Twelve Questions

Sarah Daniell poses 12 questions to well-known faces

Twelve Questions with David Hartnell

Reality shows are like an ice block, says David Hartnell. 'Once the colour has been sucked out you are left with a block of ice.' Photo / Paul Estcourt
Reality shows are like an ice block, says David Hartnell. 'Once the colour has been sucked out you are left with a block of ice.' Photo / Paul Estcourt

The boy with the state-house upbringing who became a makeup artist and gossip columnist to the stars has worked for 40 years in the entertainment industry and has no plans to retire. 'People who retire don't like their work. I love my work.' He lives in Auckland with his partner of 20 years

What place has gossip in our media and society? Is it like expensive vices - best consumed rarely and only in small doses?

I've always believed gossip is like raw fish - it becomes less valuable with age. I'm happy to say that the public has a voracious appetite for celebrity gossip. But I truly believe that gossip, whether celebrity or not, is the oil of all human society.

What are the boundaries for a gossip columnist?

If you can't put a name to a celebrity don't write about them. Don't write about things like who's bonking who. Quite frankly, unless I was standing at the foot of the linen battlefield and saw the action for myself, I'd never write about it.

I've always believed whenever you point a finger at someone, three fingers are pointing back at you. I have never hidden myself.

What is the thing a celebrity should not do in handling gossip?

The best put-down is to say, "I didn't know you'd said that. I never read your column." Actually, you should never reply to a columnist. That is bait. We have people in New Zealand who if I put breadcrumbs on the window ledge they'd appear. Overload can be the death of the celebrity. Little and often is best. And reality shows - oh dear. They are like an ice block. Once the colour has been sucked out you are left with a block of ice. The social pages here mean nothing. They are simply people attending a function.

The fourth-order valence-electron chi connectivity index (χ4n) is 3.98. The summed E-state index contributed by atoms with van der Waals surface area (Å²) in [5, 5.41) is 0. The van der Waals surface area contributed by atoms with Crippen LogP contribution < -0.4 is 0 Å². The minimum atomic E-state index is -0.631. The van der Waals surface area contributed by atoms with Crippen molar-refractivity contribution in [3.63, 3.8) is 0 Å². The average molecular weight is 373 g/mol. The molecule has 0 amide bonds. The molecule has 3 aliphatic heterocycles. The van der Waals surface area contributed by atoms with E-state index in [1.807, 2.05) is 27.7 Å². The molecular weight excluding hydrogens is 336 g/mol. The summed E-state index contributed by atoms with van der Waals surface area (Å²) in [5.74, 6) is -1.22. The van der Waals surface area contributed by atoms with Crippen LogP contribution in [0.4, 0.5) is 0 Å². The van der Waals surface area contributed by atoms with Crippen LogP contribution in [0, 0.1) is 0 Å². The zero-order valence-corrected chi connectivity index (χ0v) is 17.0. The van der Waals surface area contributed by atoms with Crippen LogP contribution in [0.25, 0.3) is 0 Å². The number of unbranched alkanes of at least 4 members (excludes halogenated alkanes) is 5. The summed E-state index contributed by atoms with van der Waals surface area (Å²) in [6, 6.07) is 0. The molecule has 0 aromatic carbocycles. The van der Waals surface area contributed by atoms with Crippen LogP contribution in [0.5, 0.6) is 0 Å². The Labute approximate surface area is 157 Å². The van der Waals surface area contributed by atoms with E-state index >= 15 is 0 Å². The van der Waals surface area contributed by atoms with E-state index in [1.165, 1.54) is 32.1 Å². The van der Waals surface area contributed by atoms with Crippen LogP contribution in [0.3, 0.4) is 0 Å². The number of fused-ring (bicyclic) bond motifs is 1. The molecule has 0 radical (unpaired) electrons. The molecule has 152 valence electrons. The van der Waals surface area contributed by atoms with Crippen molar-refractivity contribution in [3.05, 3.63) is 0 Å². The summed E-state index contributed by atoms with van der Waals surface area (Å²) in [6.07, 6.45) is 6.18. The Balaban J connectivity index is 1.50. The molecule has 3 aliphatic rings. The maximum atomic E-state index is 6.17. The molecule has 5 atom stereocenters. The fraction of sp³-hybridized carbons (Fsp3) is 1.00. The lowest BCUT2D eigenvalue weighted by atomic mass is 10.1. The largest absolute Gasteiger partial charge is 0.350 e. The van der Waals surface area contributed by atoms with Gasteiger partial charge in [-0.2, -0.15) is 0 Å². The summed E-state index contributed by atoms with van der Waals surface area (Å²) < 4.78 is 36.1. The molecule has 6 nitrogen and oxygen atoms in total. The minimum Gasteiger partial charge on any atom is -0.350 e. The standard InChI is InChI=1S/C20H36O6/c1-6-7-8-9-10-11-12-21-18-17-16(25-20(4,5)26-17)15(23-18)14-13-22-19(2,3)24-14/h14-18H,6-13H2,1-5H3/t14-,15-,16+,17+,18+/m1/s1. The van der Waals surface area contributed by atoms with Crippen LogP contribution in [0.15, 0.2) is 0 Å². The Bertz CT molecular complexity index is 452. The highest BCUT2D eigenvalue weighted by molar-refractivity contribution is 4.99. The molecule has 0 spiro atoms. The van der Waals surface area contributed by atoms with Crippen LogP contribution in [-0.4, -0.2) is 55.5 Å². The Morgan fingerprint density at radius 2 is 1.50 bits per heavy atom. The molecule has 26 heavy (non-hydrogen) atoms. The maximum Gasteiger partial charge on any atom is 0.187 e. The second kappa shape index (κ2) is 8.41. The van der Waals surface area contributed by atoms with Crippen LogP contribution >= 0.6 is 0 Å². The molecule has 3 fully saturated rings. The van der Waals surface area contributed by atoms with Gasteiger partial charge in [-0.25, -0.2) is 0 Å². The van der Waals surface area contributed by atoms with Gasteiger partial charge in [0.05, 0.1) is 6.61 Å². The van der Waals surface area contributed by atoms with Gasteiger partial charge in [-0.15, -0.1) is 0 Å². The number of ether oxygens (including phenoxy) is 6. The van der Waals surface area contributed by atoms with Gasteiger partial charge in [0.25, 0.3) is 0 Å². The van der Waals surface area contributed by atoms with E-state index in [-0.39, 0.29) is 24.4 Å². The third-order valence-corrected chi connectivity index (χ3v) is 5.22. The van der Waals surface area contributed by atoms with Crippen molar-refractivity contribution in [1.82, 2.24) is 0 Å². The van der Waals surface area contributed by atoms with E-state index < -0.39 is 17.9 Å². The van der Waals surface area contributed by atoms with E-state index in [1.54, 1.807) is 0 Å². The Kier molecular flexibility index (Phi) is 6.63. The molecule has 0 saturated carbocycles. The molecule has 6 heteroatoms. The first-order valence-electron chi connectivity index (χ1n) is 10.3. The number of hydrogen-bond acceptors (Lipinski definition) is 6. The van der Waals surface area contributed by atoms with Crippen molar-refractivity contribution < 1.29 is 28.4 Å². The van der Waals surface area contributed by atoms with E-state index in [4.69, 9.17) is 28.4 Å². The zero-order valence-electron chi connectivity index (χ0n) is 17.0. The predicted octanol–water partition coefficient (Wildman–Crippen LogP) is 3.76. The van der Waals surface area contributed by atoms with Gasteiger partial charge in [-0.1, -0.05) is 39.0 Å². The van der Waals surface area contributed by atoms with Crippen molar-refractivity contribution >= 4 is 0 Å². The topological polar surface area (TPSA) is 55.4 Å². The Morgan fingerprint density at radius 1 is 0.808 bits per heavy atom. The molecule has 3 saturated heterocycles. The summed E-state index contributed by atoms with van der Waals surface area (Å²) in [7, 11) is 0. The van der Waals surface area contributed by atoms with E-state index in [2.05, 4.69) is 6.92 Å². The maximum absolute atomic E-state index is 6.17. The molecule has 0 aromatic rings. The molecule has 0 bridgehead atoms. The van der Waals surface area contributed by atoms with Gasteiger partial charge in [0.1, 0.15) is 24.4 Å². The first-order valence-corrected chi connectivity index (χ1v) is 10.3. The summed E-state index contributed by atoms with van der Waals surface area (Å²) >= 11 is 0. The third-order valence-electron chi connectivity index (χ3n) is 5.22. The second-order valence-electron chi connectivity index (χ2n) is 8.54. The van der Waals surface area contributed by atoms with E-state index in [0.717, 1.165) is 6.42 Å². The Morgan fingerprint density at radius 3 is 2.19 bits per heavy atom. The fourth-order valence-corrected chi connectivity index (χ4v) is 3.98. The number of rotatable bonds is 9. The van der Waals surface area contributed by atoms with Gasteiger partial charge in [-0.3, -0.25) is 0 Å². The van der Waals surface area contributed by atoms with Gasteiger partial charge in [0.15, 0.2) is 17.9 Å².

How did you hear of the death of your friend Phyllis Diller?

Her son Perry let me know before it got released to the press. I first met Phyllis back in 1967 on her first trip to Australia. I was working as a makeup artist for Revlon in Sydney and I did a makeover of her for a paper. We stayed firm friends from that day. We just clicked. She was a dear, loyal friend who opened lots of doors in Hollywood for me and asked nothing in return. She was a trailblazer, the first female stand-up. And it was bloody hard in America then. It still is hard for women in Hollywood. You know, if a woman goes on to a film set and asks that a particular angle of her face not be focused on, they will say, "What a bitch". If a man does the same thing, they say, "Isn't he professional". Nothing much has changed.

You also did Elizabeth Taylor's makeup, when she was engaged to Richard Burton?

She arrived with her basic makeup on. Such a professional. It was for a cover shoot. Once we'd done the makeup and her nails she asked me to pass her a box and open it. She didn't want her nails to chip. So I opened it and there was "the" diamond ring. I said, "I might just slip it on", and she said, "Go on darling, why don't you?" She was just wonderful. A bit like Phyllis. They didn't take themselves too seriously. Looking back, it's the females who have had the greatest impact on me. They are strong women who don't put up with BS.